At the end of Corso Ruggero, turn right to Piazza Crispi, where is the Chiesa dell’Idria, flanked by the Bastione di Capo Marchiafava, where the view spans a large stretch of coastline. Nearby, along Via Porpora, behind Via Giudecca, lie a tower with a postern (an opening that allowed only one person to pass at a time) and remains of ancient fortifications. Climb back up and along Via Ortolano di Bordonaro to Piazza Marina. From here, Via Vittorio Emanuele leads past Porta Pescara, which stands immediately off to the right – the only surviving of the four medieval city gateways. It is currently used to display a collection of fishing equipment.
A little further on is the cosy Via Mandralisca leading to the museum of the same name. Set into the paving (at the end, near Piazza del Duomo) is Cefalù’s coat of arms: three fishes with a loaf of bread, all symbols of Christianity (the fish being an acronym of the word Christ), while also referring to the town’s economic resources.
Museo Mandralisca – The museum was founded at the request of one of Cefalù’s most generous benefactors, Baron Enrico Piraino di Mandralisca, a 1900’s art collectot who bequeathed his art treasures and extensive library (more than 6,000 books, among which are many 1500’s pieces). The museum holds a collection of coins and medals; a series of paintings among which is the beautiful Portrait of Unknown by Antonello da Messina around 1470; archaeological relics mostly from Lipari, among which is an unusual bell-shaped Krater illustrating a tuna seller (4th century BC); a changing selection of molluscs taken from an extensive collection of some 2,000, and a variety of objects d’art, among which is a Chinese puzzle in ivory.
Return to Via Vittorio Emanuele. A little further along, on the right, is the medieval wash-house, that is referred to as ‘u ciumi, used by the town’s womenfolk until comparatively recently.
La Rocca – It takes about 20 minutes to reach the Tempio di Diana and another 40 to get to the top. A path leads uphill from Corso Ruggero and Via dei Saraceni to the top of the promontory. The first stretch of the trail leads past the ancient crenellated walls before rising steeply; particularly tiring in the midday heat of summer, it is best tackled in the early morning or at dusk. From the top extends a wonderful view ranging from Capo d’Orlando to Palermo. Below, to the east, the town is protected by the promontory marked by a lookout tower, the Torre Caldura, with only few remains surviving. In particularly clear days the Aeolian Islands are clearly visible. Finds on this rocky outcrop confirm it to have accommodated the earliest settlements in the area with evidence from different periods in history including the ruins of an ancient Greek megalithic building, known as Tempio di Diana. At the top, are remnants of a castle dating from between the 12th-13th century, recently restored.
EXCURSION INLAND 59km round trip
The short circuit includes a climb up to the Santuario di Gibilmanna, on the slopes of Pizzo Sant’Angelo along a panoramic road. From Cefalù, follow signs for the Santuario di Gibilmanna.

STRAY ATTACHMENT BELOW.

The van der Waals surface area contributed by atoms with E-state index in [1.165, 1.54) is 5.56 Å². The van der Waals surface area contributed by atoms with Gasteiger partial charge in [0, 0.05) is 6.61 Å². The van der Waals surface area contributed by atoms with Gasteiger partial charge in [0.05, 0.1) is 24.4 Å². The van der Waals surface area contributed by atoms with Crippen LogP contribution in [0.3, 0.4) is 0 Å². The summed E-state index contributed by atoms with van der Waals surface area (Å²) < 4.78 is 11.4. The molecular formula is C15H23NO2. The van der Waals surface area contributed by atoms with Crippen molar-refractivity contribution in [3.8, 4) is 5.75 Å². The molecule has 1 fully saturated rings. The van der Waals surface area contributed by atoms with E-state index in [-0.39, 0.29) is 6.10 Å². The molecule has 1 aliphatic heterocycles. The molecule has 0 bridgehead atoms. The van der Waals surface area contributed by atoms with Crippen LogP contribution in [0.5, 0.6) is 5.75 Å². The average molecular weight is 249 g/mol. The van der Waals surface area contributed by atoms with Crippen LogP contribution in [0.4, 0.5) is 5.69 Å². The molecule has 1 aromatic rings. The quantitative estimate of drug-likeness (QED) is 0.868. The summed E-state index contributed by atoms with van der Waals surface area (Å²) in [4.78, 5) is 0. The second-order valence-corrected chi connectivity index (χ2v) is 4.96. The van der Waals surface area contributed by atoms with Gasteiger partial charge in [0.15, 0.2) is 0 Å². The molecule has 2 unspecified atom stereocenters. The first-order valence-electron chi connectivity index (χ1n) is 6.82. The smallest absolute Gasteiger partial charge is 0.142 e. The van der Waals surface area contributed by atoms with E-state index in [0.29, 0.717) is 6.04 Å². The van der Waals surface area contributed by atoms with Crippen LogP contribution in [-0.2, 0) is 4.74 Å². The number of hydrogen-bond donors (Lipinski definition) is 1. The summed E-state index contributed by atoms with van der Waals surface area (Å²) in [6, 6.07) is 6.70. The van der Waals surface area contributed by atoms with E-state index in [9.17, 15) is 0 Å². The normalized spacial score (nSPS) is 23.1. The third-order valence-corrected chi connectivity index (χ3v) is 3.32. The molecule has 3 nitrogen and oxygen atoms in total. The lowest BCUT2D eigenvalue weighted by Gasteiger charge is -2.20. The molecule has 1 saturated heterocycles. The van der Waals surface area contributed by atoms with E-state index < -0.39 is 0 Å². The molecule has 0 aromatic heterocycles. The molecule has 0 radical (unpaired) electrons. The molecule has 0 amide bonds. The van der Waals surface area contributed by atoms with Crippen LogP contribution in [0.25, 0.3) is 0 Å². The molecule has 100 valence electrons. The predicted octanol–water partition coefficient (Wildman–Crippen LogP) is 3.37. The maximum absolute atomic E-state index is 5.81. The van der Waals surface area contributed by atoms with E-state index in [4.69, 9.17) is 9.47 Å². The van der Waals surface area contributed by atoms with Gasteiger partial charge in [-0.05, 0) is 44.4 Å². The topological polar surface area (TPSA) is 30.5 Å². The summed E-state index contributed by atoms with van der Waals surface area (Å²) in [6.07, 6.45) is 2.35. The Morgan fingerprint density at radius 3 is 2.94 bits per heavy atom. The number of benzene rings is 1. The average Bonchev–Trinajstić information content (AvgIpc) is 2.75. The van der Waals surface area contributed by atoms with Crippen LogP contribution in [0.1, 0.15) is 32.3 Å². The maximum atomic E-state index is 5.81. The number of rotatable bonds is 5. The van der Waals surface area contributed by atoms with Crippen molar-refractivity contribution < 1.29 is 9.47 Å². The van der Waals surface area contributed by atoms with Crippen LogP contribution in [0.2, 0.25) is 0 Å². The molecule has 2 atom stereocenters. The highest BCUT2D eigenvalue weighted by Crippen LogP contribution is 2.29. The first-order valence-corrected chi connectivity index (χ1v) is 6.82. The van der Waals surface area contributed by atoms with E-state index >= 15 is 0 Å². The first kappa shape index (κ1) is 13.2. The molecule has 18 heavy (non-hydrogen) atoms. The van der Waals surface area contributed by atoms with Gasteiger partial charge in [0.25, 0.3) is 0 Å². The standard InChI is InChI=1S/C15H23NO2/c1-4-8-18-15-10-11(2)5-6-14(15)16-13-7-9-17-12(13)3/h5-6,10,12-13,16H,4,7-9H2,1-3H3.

Santuario di Gibilmanna – The shrine dedicated to the Virgin is set amidst oak and walnut woods at some 800m a.s.l. Its name refers (from Arabic Jabel meaning ‘mountain’) to its location atop a mount, while the second part relates to the tradition, now obsolete, of making manna. Of ancient origin – it is supposed to have been one of the six Benedictine communities or coenobites founded at the behest of Gregory the Great in the 6th century –, it passed to the Capuchin Friars Minor in 1535. The present building is the result of numerous changes, above all in the Baroque period. The façade was rebuilt in 1907. The Santuario is a destination of pilgrims on 8 September, the Virgin’s Day. Inside, the Cappella della Madonna (1625) preserves an 11th century Byzantine fresco depicting the Virgin and Child dating from an earlier Benedictine building, and a statue of the Virgin, possibly the work of Antonello Gagina, set into an ornamented baroque altar.
The building next to the convent, once used as a stable and guest-rooms, was converted into an interesting Museum dedicated to the life and culture of the Capuchin Friars of the Demone Valley. On display are 1600’s-1700’s sacred vestments, paintings, tools (the community was completely self-sufficient), objects worked from base materials such as wood, tin and wax, as was the custom for this order. Of particular interest are a polyptych by Frà Feliciano (at the time he was Domenico Guargena), a 1500’s alabaster rosary belonging to Frà Giuliano da Placia and a small 1700’s reed organ. The catacombs contain the reliquaries in painted tin or wood made by the friasrs.
Isnello – Isnello is a little holiday resort, a starting-point for excursions on foot through the surrounding area. It occupies a fine position clinging to the rock in the middle of a gorge surrounded by high limestone walls. Its narrow streets reveal a typical medieval layout.
Go back towards the Santuario, at the junction (signposted for Piano delle Fate) turn left along another panoramic road, leading through the villages of Gratteri, whose centre retains a medieval feel, and Lascari, and then continues on down to the coast and Cefalù.